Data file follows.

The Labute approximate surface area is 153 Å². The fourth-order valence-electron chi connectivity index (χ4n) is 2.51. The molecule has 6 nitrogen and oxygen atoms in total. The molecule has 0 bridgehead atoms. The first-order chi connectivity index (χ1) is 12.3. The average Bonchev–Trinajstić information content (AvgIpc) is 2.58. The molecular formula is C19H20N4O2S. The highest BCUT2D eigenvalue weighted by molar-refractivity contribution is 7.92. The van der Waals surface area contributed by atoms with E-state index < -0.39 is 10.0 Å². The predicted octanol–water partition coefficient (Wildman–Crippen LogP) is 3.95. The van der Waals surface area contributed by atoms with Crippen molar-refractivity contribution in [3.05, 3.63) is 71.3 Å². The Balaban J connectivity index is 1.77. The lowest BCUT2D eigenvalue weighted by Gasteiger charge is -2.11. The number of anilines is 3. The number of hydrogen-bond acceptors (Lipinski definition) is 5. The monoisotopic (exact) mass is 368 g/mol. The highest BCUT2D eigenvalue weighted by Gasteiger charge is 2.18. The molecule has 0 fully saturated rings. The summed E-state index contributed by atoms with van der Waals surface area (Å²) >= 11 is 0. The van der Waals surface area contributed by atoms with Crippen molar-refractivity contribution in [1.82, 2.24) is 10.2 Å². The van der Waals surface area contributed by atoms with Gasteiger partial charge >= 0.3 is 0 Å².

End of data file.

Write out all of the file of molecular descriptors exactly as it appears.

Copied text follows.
The Labute approximate surface area is 153 Å². The fourth-order valence-electron chi connectivity index (χ4n) is 2.51. The molecule has 6 nitrogen and oxygen atoms in total. The molecule has 0 bridgehead atoms. The first-order chi connectivity index (χ1) is 12.3. The average Bonchev–Trinajstić information content (AvgIpc) is 2.58. The molecular formula is C19H20N4O2S. The highest BCUT2D eigenvalue weighted by molar-refractivity contribution is 7.92. The van der Waals surface area contributed by atoms with E-state index < -0.39 is 10.0 Å². The predicted octanol–water partition coefficient (Wildman–Crippen LogP) is 3.95. The van der Waals surface area contributed by atoms with Crippen molar-refractivity contribution in [3.05, 3.63) is 71.3 Å². The Balaban J connectivity index is 1.77. The lowest BCUT2D eigenvalue weighted by Gasteiger charge is -2.11. The number of anilines is 3. The number of hydrogen-bond acceptors (Lipinski definition) is 5. The monoisotopic (exact) mass is 368 g/mol. The highest BCUT2D eigenvalue weighted by Gasteiger charge is 2.18. The molecule has 0 fully saturated rings. The summed E-state index contributed by atoms with van der Waals surface area (Å²) >= 11 is 0. The van der Waals surface area contributed by atoms with Crippen molar-refractivity contribution in [1.82, 2.24) is 10.2 Å². The van der Waals surface area contributed by atoms with Gasteiger partial charge >= 0.3 is 0 Å².